For better or for worse, everything we do revolves around money. Whether you think about directly or not, almost every decision you make has an impact on your personal finances. If it is so important, then why do we neglect the basics of personal finance?
We ask ourselves, could it be because only 11 states require students to take a stand-alone personal finance course to graduate? Or that three in five adults do not keep a budget? It’s hard for anyone to pinpoint the exact breakdown that has led us to where we are today. If kids are not learning about personal finance in school or home, where are they supposed to develop these skills? According to a survey completed by S&P Global, these skills are in fact, never developed. Did you know, just 57% of Americans can claim to be financially literate.
Financial literacy is defined as having the ability to understand and use various financial skills, including personal financial management, budgeting, investing, and applying these best practices to your everyday life. The Financial Industry Regulatory Authority (FINRA), defines financial literacy as being able to answer at least three of the following five questions correctly:
- Do you know how to create a personal budget?
- Do you have an emergency fund that covers 3 months of basic living expenses?
- Do you have a plan for retirement?
- If you have debt, do you have a plan to pay it off?
- Do you know your credit score or how to improve it?
If you were unable to answer at least three of the five questions above, the remainder of this article will walk through three of the questions above in greater detail.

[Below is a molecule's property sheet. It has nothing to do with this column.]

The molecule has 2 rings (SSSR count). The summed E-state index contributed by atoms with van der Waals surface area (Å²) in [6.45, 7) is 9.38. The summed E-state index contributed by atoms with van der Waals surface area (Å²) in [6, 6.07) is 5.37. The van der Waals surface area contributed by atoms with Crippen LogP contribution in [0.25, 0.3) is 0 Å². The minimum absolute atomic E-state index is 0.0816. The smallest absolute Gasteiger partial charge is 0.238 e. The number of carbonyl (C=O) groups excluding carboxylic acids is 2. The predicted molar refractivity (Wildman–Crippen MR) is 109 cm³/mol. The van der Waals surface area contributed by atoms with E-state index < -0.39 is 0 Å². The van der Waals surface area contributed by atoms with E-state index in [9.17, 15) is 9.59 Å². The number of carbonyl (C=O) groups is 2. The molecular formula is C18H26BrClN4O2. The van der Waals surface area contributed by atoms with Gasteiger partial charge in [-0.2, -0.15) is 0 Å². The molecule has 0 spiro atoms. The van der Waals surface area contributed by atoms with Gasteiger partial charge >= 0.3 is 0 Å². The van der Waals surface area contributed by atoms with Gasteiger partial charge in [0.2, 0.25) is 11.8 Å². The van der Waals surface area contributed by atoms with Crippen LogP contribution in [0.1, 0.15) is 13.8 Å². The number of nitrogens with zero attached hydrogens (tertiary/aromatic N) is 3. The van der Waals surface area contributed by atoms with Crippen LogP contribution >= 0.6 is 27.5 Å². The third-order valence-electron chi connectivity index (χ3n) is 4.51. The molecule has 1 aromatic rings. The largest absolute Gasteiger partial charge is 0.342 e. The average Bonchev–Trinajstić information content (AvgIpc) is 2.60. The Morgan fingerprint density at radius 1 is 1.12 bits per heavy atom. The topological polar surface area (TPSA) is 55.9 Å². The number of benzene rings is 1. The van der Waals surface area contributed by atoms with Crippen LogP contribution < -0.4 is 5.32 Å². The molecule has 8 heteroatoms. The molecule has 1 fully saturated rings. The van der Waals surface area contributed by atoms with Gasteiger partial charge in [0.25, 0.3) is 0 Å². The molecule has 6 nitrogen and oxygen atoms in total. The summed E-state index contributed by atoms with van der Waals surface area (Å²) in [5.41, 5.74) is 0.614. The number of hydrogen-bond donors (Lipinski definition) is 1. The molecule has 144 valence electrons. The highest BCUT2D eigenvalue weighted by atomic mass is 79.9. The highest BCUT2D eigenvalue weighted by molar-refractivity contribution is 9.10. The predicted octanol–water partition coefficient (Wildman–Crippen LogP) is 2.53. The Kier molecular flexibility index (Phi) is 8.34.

How do I set up a budget?
A simple guide to creating a budget is the 50/30/20 rule. With this rule, 50% of your income is reserved for spending, 30% for taxes, and 20% for saving and/or investing. As a rule of thumb, pay yourself first. By paying yourself first, this ensures that you are on the right track to saving. 20% of your budget should go directly into another savings account, 401(k), or another investment vehicle before allocating the rest of your money to spending and taxes. This 20% saving can also go to an emergency fund, which we will cover next.
A budget is NOT a static, “set it and forget it” kind of tool. It is something that needs to be actively managed to adapt to lifestyle changes or life events. It is especially important to sit down and look over your budget whenever there is a change in income from a job change, bonus, raise, promotion, etc.
Two notes worth mentioning: monitor your subscriptions and think ahead of your big purchases. Subscriptions are great and convenient, but they’re also a way for money to automatically be spent without realizing it. It’s worth tracking your subscriptions services and canceling the ones you don’t use.
As for big purchases, saving money a few months in advance can save a lot of the headache. For example, if you realize you may have to replace a kitchen appliance soon or want to renovate your home, saving smaller amounts of money for a few months before you purchase it can give you more wiggle room in the future.
In general, the more conservatism you build into your budget, the better. You can do this by underestimating your income and overestimating your expenses. That way, even if you miss your budget’s target, you’ll still be in a good position overall.
The Basics of an Emergency Fund